Upcycled Sweats.

This romper I created for a friend’s daughter in honor of her third birthday. I was so happy to be sewing a little girl’s dress! You’ll notice that Oren has plenty of home-made pants but few tops. Dresses are so simple to whip up, if only I had a daughter as well. This dress was sewn using a vintage McCall’s pattern, number 5473.

McCall's Romper.

The pants pictured below are another clothing refashion. The flannel of these pants was salvaged from a large men’s flannel shirt and the woven cotton is from a vintage bed sheet. These pants are so cozy-warm. I love the yoke detail of this pattern and they are reversible to boot! These are the Quick Change Trouser from Anna Maria Horner’s Handmade Beginnings.

Upcycled flannel pants.

This final pair of pants are my absolute favorite of Oren’s wardbrobe so far. They are for this coming spring season and I lovingly dub them his Cabana Pants. I love making these pants, the pattern is easy to follow and absolutely addicting. I made pair of pants using Growing Up Sew Liberated’s Pocket Pant pattern by Meg McElwee. The fabric is a rare treat, purchased from Sarah’s Fabrics in downtown Lawrence. I almost can not go in there, in fact rarely can I afford to. The trim for the waistband, pockets, and cuffs are from a vintage bed sheet. Love that vintage sheeting. 

Cabana Pants.

On the “styling” side of things, I knew right away that there was going to be no way I could convince Oren to model these pants for you. So I opted for interesting backdrops around my home. And just as I construct this prior sentence, I look over and realize Oren is wearing something I’ve made. Today’s house outfit for this chilly winter day:

Oren PJ Cape.

Mister Cheese. Goodness. Here Oren is rocking some jersey knit leggings I made. On top he is wearing what I call his PJ cape-jacket. This number was upcycled from a pair of footed fleece pajamas. The zipper gave out on them completely and rather than replace it, I turned it into a cozy house coat. And the Ninja Turtle tee shirt was papa’s when he was a little guy. George has also asked me to mention that he is pictured above as well. Poor attention deprived diva-cat.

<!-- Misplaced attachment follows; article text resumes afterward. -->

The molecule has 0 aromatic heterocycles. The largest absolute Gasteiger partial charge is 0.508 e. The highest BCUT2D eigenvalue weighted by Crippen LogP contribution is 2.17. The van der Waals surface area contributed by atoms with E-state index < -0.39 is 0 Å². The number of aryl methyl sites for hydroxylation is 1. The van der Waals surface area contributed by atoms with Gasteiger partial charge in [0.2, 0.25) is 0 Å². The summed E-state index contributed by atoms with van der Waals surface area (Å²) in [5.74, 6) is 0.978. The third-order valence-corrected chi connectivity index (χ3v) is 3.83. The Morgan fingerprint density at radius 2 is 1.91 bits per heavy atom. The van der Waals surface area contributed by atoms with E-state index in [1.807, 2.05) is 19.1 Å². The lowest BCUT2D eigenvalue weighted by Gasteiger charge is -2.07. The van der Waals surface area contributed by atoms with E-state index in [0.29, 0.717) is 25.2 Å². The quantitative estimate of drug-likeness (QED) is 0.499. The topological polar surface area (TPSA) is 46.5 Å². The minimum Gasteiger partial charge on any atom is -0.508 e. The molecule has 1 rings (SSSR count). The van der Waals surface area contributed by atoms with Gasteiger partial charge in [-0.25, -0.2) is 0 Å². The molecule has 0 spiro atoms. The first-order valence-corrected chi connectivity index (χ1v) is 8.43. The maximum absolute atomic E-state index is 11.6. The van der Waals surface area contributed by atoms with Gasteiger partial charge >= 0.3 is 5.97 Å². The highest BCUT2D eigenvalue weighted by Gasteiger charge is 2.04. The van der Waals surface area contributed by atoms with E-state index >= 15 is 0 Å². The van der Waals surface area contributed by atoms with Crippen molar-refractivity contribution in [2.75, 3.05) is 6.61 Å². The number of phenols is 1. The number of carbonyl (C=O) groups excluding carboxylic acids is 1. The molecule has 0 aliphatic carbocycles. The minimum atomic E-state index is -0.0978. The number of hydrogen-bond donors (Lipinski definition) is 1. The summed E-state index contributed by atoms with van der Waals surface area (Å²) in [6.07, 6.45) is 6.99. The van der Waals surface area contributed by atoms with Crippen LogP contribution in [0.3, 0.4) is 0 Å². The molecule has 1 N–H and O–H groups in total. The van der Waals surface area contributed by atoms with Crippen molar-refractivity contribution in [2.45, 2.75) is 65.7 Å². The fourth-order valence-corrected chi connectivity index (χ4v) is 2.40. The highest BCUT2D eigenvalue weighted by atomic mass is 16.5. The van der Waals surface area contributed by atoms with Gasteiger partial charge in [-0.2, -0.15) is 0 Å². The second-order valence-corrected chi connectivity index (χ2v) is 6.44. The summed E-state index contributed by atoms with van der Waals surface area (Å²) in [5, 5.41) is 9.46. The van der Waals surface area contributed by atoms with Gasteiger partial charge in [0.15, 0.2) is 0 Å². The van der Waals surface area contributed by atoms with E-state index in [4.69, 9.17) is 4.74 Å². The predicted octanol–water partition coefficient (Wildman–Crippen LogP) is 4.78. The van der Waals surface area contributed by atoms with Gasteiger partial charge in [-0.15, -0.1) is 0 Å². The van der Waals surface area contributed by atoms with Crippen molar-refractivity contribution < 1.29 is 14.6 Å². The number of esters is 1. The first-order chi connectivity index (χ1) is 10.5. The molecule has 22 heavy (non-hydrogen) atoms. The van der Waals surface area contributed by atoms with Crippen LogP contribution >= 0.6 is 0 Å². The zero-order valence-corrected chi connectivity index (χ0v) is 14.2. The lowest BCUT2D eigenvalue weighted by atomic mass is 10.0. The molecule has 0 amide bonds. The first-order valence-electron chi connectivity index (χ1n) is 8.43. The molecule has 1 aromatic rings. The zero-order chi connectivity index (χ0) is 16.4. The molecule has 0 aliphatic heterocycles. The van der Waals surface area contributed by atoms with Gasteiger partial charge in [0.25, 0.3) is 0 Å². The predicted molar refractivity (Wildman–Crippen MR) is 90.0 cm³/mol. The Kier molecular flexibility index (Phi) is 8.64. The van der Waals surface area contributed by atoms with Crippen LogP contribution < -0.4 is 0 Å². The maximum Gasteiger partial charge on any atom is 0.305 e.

If fashion fixes and fantastic photography are your cup of tea, please explore some other posts!

And a special welcome to two new participants this month,

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Where We Trudge: In the Snow [w/ snippets of cabin fever].


There are icicles hanging from my roof that I daren’t walk under, not that I’m going outside today.

Here in Kansas we’ve received a suffocating beautiful two feet of snow. While we did venture out of the home when it was still coming down two days ago, we haven’t been out since. Current air temperature, one degree Fahrenheit. I can do no more than put out a letter today. Today’s highlights, however, will include: popcorn, hot tea, a bubble bath (for baby), and the rare indulgence of Harry Potter background noise.

For our intrepid expedition, Oren wore: four socks total, long underwear, fleece pants, a short and long sleeved bodysuit, a fleece sweater, a snow suit, coat, balaclava, hat, insulated mittens, boots. He was a star-fish in an Ergo, wrapped in papa’s heavy-duty-army-surplus coat. He was untroubled by the snow falling in his face. A young Tenzing Norgay or Edmund Hillary, our Oren is.

Here he is now, doing serious science; experimenting with centripetal forces (tossing everything from a potato to a popcorn kernel into the salad spinner).




As for today, the heat won’t shut off, a blessing. Thanks be to the grid. This is the perimeter of our house, in the event any polar bears wander too near:



Here you can view our tunnel of salvation, for when our is bravery enough-mustered to see us in a car:


This loaf has taken over Dingo’s room, which is the warmest room in our house (I’m eternally grateful that one room in our house meets this qualification):



And this loaf is forever lingering in the nether-lands if my thoughts:



We dub this baby-friendly banana bread. Cranberries, oats, flax, walnuts, whole wheat. Molasses, brown bananas, and raisins for sweet. A Michael specialty.

Indoors I will remain, perhaps a day more. I will finalize seed purchases and sow some indoor seedlings. I’ll be damned if spring doesn’t come.

From cozy but confining confines,



Photography Styling Challenge|Patterns

PSC Patterns

For this month’s Photography Styling Challenge, I had to look no further than my kitchen pantry.